Hanke Building's face lift finished
$5M pumped into historic downtown site

Friday, May 1, 1998

The Cincinnati Enquirer

The gleaming, white hard hat was an odd sight set against the historic Italianate facades of Main Street.

But the man under the hat, Mike Stough, hasn't felt out of place in Over-the-Rhine for 28 years. He first came to Main Street to open a small plasma center in 1970 and has been a major force in the neighborhood that has become a lucrative entertainment district.

Mr. Stough beamed as he led a tour of his latest Over-the-Rhine effort, a $5 million rehab of the Hanke Building. The 50,000-square-foot former department store was built in 1878. Mr. Stough rescued the building from destruction four years ago when the former owner, Arnold Levine, petitioned the city for permission to tear it down. "Under the cover of dark, I got a friend who's a structural engineer to sneak through the building with me to see if it was structurally sound," Mr. Stough said, standing across the street from the impressive four-story building.

It was, and after a lengthy legal battle, the city bought the building from Mr. Levine and then sold it to Mr. Stough for $135,000. Last week, Stough Enterprises moved into the Hanke's redone second floor. The Cell Block, a nightclub created by Rhino's owner Danny Dell Jr., is set to open by the end of the month. And Have A Nice Day Cafe, a coffee shop-nightclub hybrid has leased the first floor and plans to open early this summer.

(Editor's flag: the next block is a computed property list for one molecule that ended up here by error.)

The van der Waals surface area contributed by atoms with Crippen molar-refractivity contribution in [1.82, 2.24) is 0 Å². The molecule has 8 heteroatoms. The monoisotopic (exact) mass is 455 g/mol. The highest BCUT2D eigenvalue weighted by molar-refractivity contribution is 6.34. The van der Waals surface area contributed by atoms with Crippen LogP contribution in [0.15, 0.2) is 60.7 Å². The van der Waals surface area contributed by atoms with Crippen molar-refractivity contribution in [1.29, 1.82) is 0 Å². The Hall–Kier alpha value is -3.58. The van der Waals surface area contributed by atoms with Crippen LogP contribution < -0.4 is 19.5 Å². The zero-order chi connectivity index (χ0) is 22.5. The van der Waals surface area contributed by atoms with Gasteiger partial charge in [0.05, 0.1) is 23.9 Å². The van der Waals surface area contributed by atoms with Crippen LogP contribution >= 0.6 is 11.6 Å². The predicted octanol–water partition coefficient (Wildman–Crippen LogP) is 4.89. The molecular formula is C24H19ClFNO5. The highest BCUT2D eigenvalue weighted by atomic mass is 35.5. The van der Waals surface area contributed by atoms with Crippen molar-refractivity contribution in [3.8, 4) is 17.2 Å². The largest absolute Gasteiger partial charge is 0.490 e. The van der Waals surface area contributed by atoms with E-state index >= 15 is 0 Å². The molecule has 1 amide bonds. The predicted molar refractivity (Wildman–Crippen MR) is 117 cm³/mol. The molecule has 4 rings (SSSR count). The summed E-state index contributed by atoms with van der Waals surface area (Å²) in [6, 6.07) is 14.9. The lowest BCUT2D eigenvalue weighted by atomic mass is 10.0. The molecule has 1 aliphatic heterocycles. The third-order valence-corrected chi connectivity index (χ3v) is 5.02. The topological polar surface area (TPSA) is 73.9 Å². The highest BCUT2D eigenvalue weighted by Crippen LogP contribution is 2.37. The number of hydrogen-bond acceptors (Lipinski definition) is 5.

Thomas M. Shumaker, the architect behind the Hanke's rebirth, grinned proudly as he walked into one of the four atriums, discovered in the early stages of redevelopment.

"What we started with was just a building shell," he said. "The challenge was to make a viable building and still maintain the historical aspects."

Some of the historical touches had to be re-created, like the tin ceiling in the Stough Enterprise second floor smoking lounge -- where the "important business" discussions will take place over cigars, Mr. Stough said.

The radical remodeling took about 14 months. Both Mr. Stough and Mr. Shumaker laughed when asked if there were any unexpected problems.

"None of the floors were level. The walls weren't plumb," Mr. Shumaker said.

Mr. Stough added: "Conditions that you assume were typical throughout the building are only typical in the spot you're looking at."

The classy finishes in the Hanke's office sections betray no hint of these problems.

Marilyn Schott of Gerdsen Garfield Inc. is marketing the remaining 18,000 square feet of usable office space on the top two levels. Compared to new class A office space downtown that rents for about $20 a square foot, Hanke's $10.25-a-square-foot rate and the $65-a-month parking nearby make the building a bargain, Ms. Schott said.

"There are some real benefits to being in there," she said. The building will anchor the southern end of the hopping Main Street Entertainment district. Mr. Stough, who also is president of Over-the-Rhine's Chamber of Commerce, said each rehab effort increases the neighborhood's odds of success.

Business Headlines for Friday, May 1, 1998

Business lobbyist touts tax reform
City lands German beer garden
Delta, United deal has skeptics
Hanke Building's face lift finished